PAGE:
Despite the unprecedented availability of filmmaking tools and the explosion of opportunity in on-line exhibition, the challenge for independent voices in American film is perhaps greater than ever. Now, an artist outside the studio system must also master finance and distribution to have their stories told.

This moment is best illustrated in 2008 by BALLAST — by writer/editor/producer/director Lance Hammer. When the heralded film struggled to find an audience through traditional means, Hammer took the movie back from the distributor and embarked on his own campaign to market the film.

In 2008, many of the ardent voices of film criticism were silenced. Full-time posts at Time, Newsweek, The Los Angeles Times, The Village Voice and Newsday, among others, were eliminated as the circulation of newspapers and magazines declined. As a result, writing about film has moved to the Web-a world where authority can be lost among the voice of the masses.

AFI celebrates the global community of film lovers interacting on-line, but also encourages these conversations to honor and appreciate historical context in addition to personal opinion.

The year also marked the passing of iconoclastic film critic Manny Farber. Farber was a champion of genres overlooked by many critics-crime, westerns and horror films-whose raw energy he admired. Among the publications in which his words appeared were The Nation, The New Republic and Film Comment.

In 2008, director/writer Joss Whedon's DR. HORRIBLE'S SING-ALONG BLOG was released as three 13-minute webisodes and quickly became a cult hit. The films mark another moment in the evolution of established artists presenting short films on-line-pioneered last year by Will Ferrell's THE LANDLORD.

This movement was catalyzed in part by the Writers Guild strike of 2007, when artists from film and television came together in greater numbers to express themselves in the short form, an integral part of the moving-image experience since the dawn of cinema.


The ongoing digital revolution has upended conventional economic models, and uncertainty abounds when attempting to project how an audience will receive its storytelling in the years to come and how creators will be paid for their work.

On November 5, the 12,000-plus members of the Writers Guild of America went on strike against the Alliance of Motion Picture and Television Producers. Though the strike is itself traumatic, it is but a part of a larger paradigm shift. At best, it may be a defining event in shaping the future.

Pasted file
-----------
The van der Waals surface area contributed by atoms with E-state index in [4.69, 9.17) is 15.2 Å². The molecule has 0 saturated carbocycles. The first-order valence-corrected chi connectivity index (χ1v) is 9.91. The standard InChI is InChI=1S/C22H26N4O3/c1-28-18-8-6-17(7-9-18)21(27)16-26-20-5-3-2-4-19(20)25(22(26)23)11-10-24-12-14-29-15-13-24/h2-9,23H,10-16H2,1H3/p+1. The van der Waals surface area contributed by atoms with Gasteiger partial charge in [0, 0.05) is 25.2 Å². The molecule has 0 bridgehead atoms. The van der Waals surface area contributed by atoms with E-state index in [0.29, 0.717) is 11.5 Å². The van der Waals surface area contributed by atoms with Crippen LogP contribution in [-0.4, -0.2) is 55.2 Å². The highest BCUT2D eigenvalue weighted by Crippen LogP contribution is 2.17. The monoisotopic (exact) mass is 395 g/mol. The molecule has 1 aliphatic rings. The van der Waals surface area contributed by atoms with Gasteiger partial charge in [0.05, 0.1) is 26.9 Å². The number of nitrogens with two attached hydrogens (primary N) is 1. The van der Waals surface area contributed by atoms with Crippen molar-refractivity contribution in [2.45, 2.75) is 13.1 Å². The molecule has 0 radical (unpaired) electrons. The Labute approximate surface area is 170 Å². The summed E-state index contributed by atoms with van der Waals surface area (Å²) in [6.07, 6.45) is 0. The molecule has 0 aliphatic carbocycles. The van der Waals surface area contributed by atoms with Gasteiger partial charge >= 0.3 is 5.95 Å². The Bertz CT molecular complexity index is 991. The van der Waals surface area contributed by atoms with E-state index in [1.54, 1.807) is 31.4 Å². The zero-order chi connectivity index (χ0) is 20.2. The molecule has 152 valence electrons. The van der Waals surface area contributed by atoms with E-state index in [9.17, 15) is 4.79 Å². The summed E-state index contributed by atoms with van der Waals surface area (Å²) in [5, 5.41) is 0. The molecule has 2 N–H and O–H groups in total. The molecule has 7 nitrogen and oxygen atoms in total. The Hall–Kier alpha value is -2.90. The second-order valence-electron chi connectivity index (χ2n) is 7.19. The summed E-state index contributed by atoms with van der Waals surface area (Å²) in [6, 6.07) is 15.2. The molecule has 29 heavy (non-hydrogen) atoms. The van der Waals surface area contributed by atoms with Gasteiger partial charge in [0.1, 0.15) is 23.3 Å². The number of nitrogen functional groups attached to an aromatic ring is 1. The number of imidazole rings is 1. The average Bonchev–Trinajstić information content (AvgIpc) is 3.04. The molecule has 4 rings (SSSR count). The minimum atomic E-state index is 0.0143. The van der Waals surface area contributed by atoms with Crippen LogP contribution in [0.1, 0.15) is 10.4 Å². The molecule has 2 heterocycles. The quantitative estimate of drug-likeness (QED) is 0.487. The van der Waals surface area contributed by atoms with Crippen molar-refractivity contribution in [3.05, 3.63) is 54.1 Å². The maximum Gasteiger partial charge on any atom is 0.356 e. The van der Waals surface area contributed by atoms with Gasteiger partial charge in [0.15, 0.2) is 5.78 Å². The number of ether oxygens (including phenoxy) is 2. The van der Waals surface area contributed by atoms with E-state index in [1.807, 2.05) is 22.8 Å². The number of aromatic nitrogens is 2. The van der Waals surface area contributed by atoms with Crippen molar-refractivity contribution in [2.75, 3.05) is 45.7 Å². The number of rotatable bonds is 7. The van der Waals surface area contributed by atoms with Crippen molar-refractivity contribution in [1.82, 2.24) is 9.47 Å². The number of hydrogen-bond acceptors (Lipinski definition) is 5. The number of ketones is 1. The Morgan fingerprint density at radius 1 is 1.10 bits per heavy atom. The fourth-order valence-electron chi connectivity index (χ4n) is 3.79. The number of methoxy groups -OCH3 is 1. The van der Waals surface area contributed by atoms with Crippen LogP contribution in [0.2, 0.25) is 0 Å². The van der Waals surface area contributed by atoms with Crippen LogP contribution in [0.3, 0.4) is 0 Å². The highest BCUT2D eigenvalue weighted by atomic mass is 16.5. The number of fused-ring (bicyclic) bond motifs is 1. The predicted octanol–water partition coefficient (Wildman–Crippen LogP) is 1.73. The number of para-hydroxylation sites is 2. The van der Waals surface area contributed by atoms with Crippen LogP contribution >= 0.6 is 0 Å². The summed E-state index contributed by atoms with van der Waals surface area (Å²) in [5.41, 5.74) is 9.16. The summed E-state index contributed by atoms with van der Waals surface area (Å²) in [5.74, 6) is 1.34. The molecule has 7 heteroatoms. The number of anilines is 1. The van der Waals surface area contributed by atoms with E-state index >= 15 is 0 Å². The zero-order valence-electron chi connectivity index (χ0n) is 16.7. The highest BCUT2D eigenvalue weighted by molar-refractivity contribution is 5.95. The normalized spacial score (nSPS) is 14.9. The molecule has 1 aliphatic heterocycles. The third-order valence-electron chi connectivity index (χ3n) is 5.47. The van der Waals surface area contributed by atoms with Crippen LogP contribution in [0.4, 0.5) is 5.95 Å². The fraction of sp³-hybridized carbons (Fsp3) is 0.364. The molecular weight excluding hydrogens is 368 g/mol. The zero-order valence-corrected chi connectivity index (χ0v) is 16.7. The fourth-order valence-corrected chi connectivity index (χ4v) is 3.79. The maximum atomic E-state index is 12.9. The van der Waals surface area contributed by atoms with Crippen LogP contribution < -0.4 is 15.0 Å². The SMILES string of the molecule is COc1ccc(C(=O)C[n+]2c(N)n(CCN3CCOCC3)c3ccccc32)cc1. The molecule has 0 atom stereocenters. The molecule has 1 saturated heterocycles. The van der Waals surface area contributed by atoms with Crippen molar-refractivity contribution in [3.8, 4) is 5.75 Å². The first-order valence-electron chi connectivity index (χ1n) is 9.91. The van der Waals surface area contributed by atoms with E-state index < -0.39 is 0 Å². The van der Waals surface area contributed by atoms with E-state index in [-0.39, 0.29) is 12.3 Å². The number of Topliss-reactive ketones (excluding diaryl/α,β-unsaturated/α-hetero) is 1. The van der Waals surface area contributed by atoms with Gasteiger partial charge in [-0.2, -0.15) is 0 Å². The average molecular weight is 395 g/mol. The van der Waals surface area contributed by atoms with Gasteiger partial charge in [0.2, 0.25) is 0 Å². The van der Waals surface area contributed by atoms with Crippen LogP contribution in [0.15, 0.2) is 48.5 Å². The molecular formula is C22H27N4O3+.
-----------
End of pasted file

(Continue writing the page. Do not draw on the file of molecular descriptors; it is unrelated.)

AFI looks forward to the day when a new business model will form, and an artist's work will rise above the numbers and continue to inform and inspire us all.

Ingmar Bergman and Michelangelo Antonioni, two of the world's most influential filmmakers, both passed away on July 30.

Bergman directed more than 50 films in a career that spanned 40 years. Classics like THE SEVENTH SEAL, WILD STRAWBERRIES, CRIES AND WHISPERS and PERSONA explore religion, death and existentialism with an unflinching honesty and eloquence.

Antonioni's career also spanned more than 40 years, with landmark films like L'AVVENTURA, BLOWUP, LA NOTTE and THE PASSENGER, each marked by the director's innovative approach to narrative storytelling.

Bergman and Antonioni were artists emblematic of an era--a time when audiences around the world sought out a challenging cinematic experience. The unique personal and artistic vision of these towering figures catalyzed conversations long after moviegoers left the theater and continues to inspire a generation of artists today.

Apple unveiled the iPhone in 2007, sparking a cultural frenzy. In addition to operating as a phone, camera and computer, the user-friendly iPhone allows consumers to stream and download television programs and movies. Overnight, the iPhone became a symbol of a public that demands its content where they want it and when they want it.

2007 marked a year when American film artists responded to the war in an attempt to create order out of chaos. Though it was largely difficult to find an audience for their stories, filmmakers marched forward in a struggle to understand — to ask questions — to demand answers.

Films like IN THE VALLEY OF ELAH, LIONS FOR LAMBS, CHARLIE WILSON'S WAR, GRACE IS GONE, A MIGHTY HEART, THE KITE RUNNER and REDACTED all wrestled with the war directly. And this emotional quandary carried into the core of other films as well — the dark brutality of THERE WILL BE BLOOD and NO COUNTRY FOR OLD MEN, and the moral questions raised by MICHAEL CLAYTON also reflect our country's bruised and brooding times.

No other American war has inspired this deep a cinematic expression while the conflict is still taking place. Films released during World War II were supportive of the war effort, but movies dealing with the emotional, psychological and societal impact of that war, and also Korea and Vietnam, weren't produced until years after they had ended.